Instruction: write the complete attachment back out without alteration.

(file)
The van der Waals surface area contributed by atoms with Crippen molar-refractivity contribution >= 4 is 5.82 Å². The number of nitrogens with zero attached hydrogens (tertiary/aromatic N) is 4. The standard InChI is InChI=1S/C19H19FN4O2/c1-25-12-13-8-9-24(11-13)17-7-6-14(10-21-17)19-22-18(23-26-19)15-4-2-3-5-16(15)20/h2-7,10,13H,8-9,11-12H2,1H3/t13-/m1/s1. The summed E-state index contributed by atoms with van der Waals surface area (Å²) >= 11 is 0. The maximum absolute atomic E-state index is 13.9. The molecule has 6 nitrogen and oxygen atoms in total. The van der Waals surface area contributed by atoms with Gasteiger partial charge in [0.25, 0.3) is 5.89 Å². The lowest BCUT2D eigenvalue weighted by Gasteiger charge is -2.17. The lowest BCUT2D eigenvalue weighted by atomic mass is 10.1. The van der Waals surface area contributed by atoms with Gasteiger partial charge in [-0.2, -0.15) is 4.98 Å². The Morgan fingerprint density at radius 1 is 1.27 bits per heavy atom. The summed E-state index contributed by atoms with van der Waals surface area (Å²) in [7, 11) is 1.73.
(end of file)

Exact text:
The van der Waals surface area contributed by atoms with Crippen molar-refractivity contribution >= 4 is 5.82 Å². The number of nitrogens with zero attached hydrogens (tertiary/aromatic N) is 4. The standard InChI is InChI=1S/C19H19FN4O2/c1-25-12-13-8-9-24(11-13)17-7-6-14(10-21-17)19-22-18(23-26-19)15-4-2-3-5-16(15)20/h2-7,10,13H,8-9,11-12H2,1H3/t13-/m1/s1. The summed E-state index contributed by atoms with van der Waals surface area (Å²) >= 11 is 0. The maximum absolute atomic E-state index is 13.9. The molecule has 6 nitrogen and oxygen atoms in total. The van der Waals surface area contributed by atoms with Gasteiger partial charge in [0.25, 0.3) is 5.89 Å². The lowest BCUT2D eigenvalue weighted by Gasteiger charge is -2.17. The lowest BCUT2D eigenvalue weighted by atomic mass is 10.1. The van der Waals surface area contributed by atoms with Gasteiger partial charge in [-0.2, -0.15) is 4.98 Å². The Morgan fingerprint density at radius 1 is 1.27 bits per heavy atom. The summed E-state index contributed by atoms with van der Waals surface area (Å²) in [7, 11) is 1.73.